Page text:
A MICROWAVE clothes dryer, which could prove to be as revolutionary in the laundry room as the microwave oven has been in the kitchen, may be commercially available as early as 1996, according to the Electric Power Research Institute (EPRI) in Palo Alto, Calif.
The dryer offers significant advantages in speed and efficiency over standard dryers, says John Kesselring, manager of residential systems for EPRI, which is developing the dryer.
The new machines are about 25 percent more energy-efficient than conventional dryers; prototype microwave dryers for the home can dry normal loads 20 percent faster than conventional dryers and commercial microwave dryers 60 percent faster; and drying temperatures are significantly lower - about 95 degrees F compared with 110-160 degrees F for conventional dryers.
Lower temperatures mean that shrinkage and fabric wear are reduced, and some delicate fabrics that usually need to be dry cleaned can be washed by hand and dried in a microwave dryer.
Microwave drying differs fundamentally from conventional drying, Mr. Kesselring says. In standard dryers, the air is heated to about 320 degrees F and blown into a drum. As the heat is transferred from the air to the surface of the wet clothing, the clothes are heated directly, evaporating the water.
In a microwave dryer, however, microwaves target the water molecules clinging to the clothes rather than the fabric molecules, he says. The clothes themselves hardly heat up. The dryer can be plugged into a standard electrical outlet.
So far, EPRI has spent more than $1 million on the project, Kesselring says. The research is funded by the Electric Utility Industry, a consortium of national utilities. EPRI is still looking for a manufacturer, but says it it is planning a 12-month nationwide test on both its home-use and commercial models beginning in June.
While no price has been set, Kesselring says the dryer would have to retail for less than $1,000 to be attractive to consumers. Commercial-free TV tapes just ahead?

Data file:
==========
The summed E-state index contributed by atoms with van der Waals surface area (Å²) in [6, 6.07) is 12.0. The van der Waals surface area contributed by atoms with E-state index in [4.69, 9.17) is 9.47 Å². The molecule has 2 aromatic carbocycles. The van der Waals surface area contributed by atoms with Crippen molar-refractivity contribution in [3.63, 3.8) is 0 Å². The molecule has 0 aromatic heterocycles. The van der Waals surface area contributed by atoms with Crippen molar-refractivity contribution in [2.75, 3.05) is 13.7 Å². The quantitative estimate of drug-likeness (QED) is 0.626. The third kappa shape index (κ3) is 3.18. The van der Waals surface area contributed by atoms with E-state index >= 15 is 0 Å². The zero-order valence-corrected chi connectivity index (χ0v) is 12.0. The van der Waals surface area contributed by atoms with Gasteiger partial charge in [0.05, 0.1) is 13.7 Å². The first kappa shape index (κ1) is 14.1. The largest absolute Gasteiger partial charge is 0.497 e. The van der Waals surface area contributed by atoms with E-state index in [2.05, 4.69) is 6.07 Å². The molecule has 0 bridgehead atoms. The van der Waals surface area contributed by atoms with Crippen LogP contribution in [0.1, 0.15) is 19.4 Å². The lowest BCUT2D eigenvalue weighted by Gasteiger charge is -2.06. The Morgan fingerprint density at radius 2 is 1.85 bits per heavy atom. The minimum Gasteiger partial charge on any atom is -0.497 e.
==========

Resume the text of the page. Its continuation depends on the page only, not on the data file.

TV viewers can say goodbye to commercials on programs they have taped, thanks to new technology. The new system, brand-named Commercial Free, uses a special videocassette recorder to automatically eliminate commercials from a taped program.
Jerry Iggulden, president of Invention Management Associates in Encino, Calif., and developer of the Commercial-Free technology, says it is likely to be incorporated into VCRs by 1995 or 1996 and will add less than $60 to a VCR's retail price.
The technology uses software and a microprocessor that review the tape for certain video and audio features that occur at the beginning and end of each commercial - such as black frames, cuts or fades to black, and low-sound energy. While most television programs have one or two black frames separating scenes, TV commercials may have as many as 10.
When the VCR has finished recording, the software reviews the program to determine which video and audio patterns are commercial breaks based on timing and frequency. The software ``time stamps'' the commercial breaks with an identification code and stores them in memory. This creates a ``playback map'' that instructs the VCR to scan over the commercials. When the software detects a commercial, a blue-field is displayed on the TV screen for about five seconds as the machine automatically fast-forwards through the commercials.
When asked how broadcasters and advertisers might react to Commercial-Free technology, Iggulden says: ``The real problem for the advertising industry and broadcasters is not Commercial-Free technology, it's the fact that people hate commercials.'' When commercials are no longer ``a problem,'' he says, then the technology will no longer be necessary.
For now, Arista Technologies Inc. of Hauppauge, N.Y., will manufacture and market the technology as an add-on device called ``Commercial Brake,'' a box that sits on top of the VCR. Commercial Brake will be on the market by May, Iggulden says.